Britain's games industry is an "unsung success" that doesn't get the recognition it deserves, or the tax incentives, Rebellion's CEO Jason Kingsley has said. However, he still wants his company to remain in the country.
"We're after tax breaks in Britain so that we can compete against countries that already offer them," Kingsley told Total PC. "Itís easy to be complacent and think that gaming is thriving here and that it always will, but I get calls from people saying: 'if you move to such a place you will get tax breaks and X or Y incentives.'"
Still, it's not something the CEO is considering. "That would mean uprooting the company and seeing people with young families either come with me or leave the company. As the owner of Rebellion I have a responsibility for my staff and I want to remain in Britain."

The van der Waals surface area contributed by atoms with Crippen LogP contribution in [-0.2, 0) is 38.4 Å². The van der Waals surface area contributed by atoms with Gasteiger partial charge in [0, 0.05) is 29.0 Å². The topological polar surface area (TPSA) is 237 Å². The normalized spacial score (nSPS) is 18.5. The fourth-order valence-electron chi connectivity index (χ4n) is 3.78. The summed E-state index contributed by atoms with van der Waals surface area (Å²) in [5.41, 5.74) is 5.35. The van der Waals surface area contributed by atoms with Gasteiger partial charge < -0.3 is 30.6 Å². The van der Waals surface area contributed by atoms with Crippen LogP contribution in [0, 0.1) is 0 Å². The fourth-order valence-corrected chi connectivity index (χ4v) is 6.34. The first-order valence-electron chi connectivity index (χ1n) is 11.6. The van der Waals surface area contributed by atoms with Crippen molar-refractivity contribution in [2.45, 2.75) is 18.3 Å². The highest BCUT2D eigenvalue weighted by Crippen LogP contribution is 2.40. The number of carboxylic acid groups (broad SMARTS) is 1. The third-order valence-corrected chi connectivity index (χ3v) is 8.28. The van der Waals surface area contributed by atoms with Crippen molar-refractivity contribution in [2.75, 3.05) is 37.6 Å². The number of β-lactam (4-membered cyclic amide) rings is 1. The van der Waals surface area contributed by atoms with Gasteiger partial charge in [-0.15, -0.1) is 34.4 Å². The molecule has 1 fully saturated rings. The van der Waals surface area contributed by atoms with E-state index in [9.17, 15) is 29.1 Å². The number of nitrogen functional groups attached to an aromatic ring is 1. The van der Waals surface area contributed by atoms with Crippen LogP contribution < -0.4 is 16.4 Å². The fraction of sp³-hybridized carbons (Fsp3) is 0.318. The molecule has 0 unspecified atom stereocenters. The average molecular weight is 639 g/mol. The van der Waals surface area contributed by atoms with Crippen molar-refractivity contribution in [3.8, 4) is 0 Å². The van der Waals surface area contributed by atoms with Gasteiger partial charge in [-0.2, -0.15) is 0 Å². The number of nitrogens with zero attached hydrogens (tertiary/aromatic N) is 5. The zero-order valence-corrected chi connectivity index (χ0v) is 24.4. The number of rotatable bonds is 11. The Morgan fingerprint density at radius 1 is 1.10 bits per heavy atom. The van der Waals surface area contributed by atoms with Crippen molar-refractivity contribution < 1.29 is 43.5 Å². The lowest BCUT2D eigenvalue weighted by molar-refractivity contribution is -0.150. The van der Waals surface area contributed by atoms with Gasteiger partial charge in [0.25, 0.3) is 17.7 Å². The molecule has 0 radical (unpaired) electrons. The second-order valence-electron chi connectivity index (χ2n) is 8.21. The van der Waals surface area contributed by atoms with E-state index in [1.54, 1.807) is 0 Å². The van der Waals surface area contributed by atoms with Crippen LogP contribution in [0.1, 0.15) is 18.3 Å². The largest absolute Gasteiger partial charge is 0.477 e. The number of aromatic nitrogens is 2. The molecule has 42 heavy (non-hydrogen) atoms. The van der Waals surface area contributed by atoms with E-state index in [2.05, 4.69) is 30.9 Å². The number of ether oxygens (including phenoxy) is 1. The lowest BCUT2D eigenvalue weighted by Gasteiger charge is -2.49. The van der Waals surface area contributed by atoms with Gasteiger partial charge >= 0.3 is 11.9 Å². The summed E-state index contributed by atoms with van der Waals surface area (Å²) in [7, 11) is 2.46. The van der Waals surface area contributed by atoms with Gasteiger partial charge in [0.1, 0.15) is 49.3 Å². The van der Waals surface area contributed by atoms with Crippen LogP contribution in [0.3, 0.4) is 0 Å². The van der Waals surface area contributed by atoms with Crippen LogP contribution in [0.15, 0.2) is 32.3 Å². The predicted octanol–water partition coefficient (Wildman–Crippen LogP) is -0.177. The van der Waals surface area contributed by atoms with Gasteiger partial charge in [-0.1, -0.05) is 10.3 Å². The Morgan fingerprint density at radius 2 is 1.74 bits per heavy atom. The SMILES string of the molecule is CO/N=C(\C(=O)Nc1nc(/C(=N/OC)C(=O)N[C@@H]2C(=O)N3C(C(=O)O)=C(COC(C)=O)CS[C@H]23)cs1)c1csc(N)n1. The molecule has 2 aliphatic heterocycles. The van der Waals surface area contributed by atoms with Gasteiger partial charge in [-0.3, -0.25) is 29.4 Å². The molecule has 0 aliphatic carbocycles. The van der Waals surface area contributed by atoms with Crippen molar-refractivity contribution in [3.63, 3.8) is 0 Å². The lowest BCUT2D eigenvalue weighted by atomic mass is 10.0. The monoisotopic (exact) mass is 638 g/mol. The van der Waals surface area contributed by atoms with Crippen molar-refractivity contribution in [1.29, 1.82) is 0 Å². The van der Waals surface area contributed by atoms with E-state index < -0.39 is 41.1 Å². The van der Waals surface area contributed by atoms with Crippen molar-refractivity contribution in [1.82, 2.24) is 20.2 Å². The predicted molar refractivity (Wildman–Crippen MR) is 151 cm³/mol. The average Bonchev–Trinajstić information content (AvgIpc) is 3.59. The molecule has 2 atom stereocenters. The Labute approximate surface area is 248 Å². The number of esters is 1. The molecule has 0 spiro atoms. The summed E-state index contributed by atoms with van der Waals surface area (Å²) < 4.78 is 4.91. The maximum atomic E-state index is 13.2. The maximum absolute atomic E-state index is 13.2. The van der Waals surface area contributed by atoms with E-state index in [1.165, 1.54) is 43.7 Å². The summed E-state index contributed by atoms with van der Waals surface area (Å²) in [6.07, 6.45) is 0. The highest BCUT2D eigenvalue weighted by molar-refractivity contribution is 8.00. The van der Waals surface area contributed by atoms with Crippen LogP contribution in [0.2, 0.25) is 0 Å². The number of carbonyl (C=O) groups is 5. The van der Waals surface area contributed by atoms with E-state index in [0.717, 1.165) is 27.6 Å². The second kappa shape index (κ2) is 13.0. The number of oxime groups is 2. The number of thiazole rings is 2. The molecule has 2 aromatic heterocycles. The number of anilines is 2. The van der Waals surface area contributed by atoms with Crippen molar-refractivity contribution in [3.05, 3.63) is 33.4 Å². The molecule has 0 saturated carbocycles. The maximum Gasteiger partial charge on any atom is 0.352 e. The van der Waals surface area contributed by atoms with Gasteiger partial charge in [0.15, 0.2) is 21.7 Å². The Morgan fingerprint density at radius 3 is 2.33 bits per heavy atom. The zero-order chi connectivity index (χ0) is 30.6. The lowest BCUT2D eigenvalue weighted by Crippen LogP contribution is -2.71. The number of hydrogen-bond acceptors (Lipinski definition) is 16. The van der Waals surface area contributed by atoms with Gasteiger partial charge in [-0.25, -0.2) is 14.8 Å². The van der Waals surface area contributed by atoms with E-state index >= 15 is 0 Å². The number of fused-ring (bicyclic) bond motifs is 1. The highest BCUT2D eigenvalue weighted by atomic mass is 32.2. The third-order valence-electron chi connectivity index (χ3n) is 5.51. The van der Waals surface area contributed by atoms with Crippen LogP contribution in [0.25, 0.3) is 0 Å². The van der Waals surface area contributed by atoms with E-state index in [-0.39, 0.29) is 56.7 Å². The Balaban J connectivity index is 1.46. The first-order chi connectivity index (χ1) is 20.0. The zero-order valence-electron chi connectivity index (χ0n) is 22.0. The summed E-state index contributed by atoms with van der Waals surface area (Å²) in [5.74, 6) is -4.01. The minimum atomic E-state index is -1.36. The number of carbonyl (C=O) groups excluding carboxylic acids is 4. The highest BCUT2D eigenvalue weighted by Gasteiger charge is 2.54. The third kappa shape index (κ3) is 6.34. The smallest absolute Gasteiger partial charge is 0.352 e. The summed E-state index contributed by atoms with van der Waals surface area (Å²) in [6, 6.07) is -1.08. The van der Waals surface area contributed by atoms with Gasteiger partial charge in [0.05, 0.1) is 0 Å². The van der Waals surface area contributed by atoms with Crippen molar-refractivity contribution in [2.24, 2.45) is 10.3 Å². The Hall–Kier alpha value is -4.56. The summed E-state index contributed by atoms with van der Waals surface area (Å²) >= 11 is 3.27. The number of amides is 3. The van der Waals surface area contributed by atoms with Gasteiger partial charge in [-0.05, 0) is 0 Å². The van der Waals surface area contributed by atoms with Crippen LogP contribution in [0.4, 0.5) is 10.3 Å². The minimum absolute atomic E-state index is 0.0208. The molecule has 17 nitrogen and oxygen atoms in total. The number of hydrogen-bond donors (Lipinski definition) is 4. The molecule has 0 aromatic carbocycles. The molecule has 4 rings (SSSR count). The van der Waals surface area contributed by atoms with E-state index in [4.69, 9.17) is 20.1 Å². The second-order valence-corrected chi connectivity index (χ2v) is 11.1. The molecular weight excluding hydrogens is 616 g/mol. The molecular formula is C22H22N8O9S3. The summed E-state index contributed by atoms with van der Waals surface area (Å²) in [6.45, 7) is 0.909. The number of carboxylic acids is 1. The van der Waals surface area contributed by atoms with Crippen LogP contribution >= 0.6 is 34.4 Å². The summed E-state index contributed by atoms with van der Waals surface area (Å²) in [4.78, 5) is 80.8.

Kingsley believes firmly that tax breaks are vital for the industry, however, saying: "Yes, there may be more important things in the world, but itís still important to look after the gaming industry in the future."
"The thing is I like Britain," he continued, "and the gaming industry is an unsung success. Itís an upstart industry that is young and self taught. It's a shame it is not recognised more, but it says a lot about the presence of gaming in the UK that weíve been able to sit on the terrace at the House Of Commons having caught the imagination of some MPs who have gone on to set up a cross-party group that supports us. There is a certain recognition for the industry in that."
Kingsley is also weary of violent games being blamed for society's problems. "I'm tired of being the kicking boy for when things go wrong," he said.
"It's like the Elvis pelvis thing. Everyone was repulsed by Elvis Presley when he was seen as being overly sexual. Games are just the latest thing to upset people and it makes me wonder what I will be alarmed about when Iím 60."